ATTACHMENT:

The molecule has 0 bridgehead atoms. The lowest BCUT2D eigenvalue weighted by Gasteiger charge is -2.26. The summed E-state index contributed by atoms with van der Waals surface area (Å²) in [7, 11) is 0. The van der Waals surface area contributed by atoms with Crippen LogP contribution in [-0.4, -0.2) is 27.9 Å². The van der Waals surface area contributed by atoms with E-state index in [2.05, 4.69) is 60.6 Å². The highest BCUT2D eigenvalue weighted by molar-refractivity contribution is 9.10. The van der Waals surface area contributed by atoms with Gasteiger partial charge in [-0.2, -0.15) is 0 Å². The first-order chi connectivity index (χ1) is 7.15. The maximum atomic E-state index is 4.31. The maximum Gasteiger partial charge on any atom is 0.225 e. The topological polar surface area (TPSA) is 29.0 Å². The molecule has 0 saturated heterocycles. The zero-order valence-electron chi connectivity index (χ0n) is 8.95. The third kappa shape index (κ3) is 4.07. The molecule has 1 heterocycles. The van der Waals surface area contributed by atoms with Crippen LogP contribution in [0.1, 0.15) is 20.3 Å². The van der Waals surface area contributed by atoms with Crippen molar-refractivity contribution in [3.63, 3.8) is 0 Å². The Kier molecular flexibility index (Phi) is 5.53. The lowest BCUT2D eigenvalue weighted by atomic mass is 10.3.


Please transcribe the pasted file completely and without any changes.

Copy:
The molecule has 0 bridgehead atoms. The lowest BCUT2D eigenvalue weighted by Gasteiger charge is -2.26. The summed E-state index contributed by atoms with van der Waals surface area (Å²) in [7, 11) is 0. The van der Waals surface area contributed by atoms with Crippen LogP contribution in [-0.4, -0.2) is 27.9 Å². The van der Waals surface area contributed by atoms with E-state index in [2.05, 4.69) is 60.6 Å². The highest BCUT2D eigenvalue weighted by molar-refractivity contribution is 9.10. The van der Waals surface area contributed by atoms with Gasteiger partial charge in [-0.2, -0.15) is 0 Å². The first-order chi connectivity index (χ1) is 7.15. The maximum atomic E-state index is 4.31. The maximum Gasteiger partial charge on any atom is 0.225 e. The topological polar surface area (TPSA) is 29.0 Å². The molecule has 0 saturated heterocycles. The zero-order valence-electron chi connectivity index (χ0n) is 8.95. The third kappa shape index (κ3) is 4.07. The molecule has 1 heterocycles. The van der Waals surface area contributed by atoms with Crippen LogP contribution in [0.1, 0.15) is 20.3 Å². The van der Waals surface area contributed by atoms with Crippen molar-refractivity contribution in [3.63, 3.8) is 0 Å². The Kier molecular flexibility index (Phi) is 5.53. The lowest BCUT2D eigenvalue weighted by atomic mass is 10.3.